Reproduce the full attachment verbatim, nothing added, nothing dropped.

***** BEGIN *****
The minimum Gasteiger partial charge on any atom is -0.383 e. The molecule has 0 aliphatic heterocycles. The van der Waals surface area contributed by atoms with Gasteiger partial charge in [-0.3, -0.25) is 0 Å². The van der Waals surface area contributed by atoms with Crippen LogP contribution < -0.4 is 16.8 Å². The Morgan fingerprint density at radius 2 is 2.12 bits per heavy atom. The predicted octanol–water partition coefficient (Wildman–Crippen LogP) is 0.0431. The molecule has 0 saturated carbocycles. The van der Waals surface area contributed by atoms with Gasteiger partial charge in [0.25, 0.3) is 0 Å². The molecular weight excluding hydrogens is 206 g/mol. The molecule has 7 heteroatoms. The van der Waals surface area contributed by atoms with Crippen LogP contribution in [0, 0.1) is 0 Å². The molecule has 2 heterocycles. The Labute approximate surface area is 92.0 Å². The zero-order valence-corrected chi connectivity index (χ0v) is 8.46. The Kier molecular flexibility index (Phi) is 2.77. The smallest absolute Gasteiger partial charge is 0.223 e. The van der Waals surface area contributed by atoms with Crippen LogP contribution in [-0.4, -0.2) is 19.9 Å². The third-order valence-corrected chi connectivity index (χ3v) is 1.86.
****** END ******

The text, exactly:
The minimum Gasteiger partial charge on any atom is -0.383 e. The molecule has 0 aliphatic heterocycles. The van der Waals surface area contributed by atoms with Gasteiger partial charge in [-0.3, -0.25) is 0 Å². The van der Waals surface area contributed by atoms with Crippen LogP contribution < -0.4 is 16.8 Å². The Morgan fingerprint density at radius 2 is 2.12 bits per heavy atom. The predicted octanol–water partition coefficient (Wildman–Crippen LogP) is 0.0431. The molecule has 0 saturated carbocycles. The van der Waals surface area contributed by atoms with Gasteiger partial charge in [0.25, 0.3) is 0 Å². The molecular weight excluding hydrogens is 206 g/mol. The molecule has 7 heteroatoms. The van der Waals surface area contributed by atoms with Crippen LogP contribution in [0, 0.1) is 0 Å². The molecule has 2 heterocycles. The Labute approximate surface area is 92.0 Å². The zero-order valence-corrected chi connectivity index (χ0v) is 8.46. The Kier molecular flexibility index (Phi) is 2.77. The smallest absolute Gasteiger partial charge is 0.223 e. The van der Waals surface area contributed by atoms with Crippen LogP contribution in [-0.4, -0.2) is 19.9 Å². The third-order valence-corrected chi connectivity index (χ3v) is 1.86.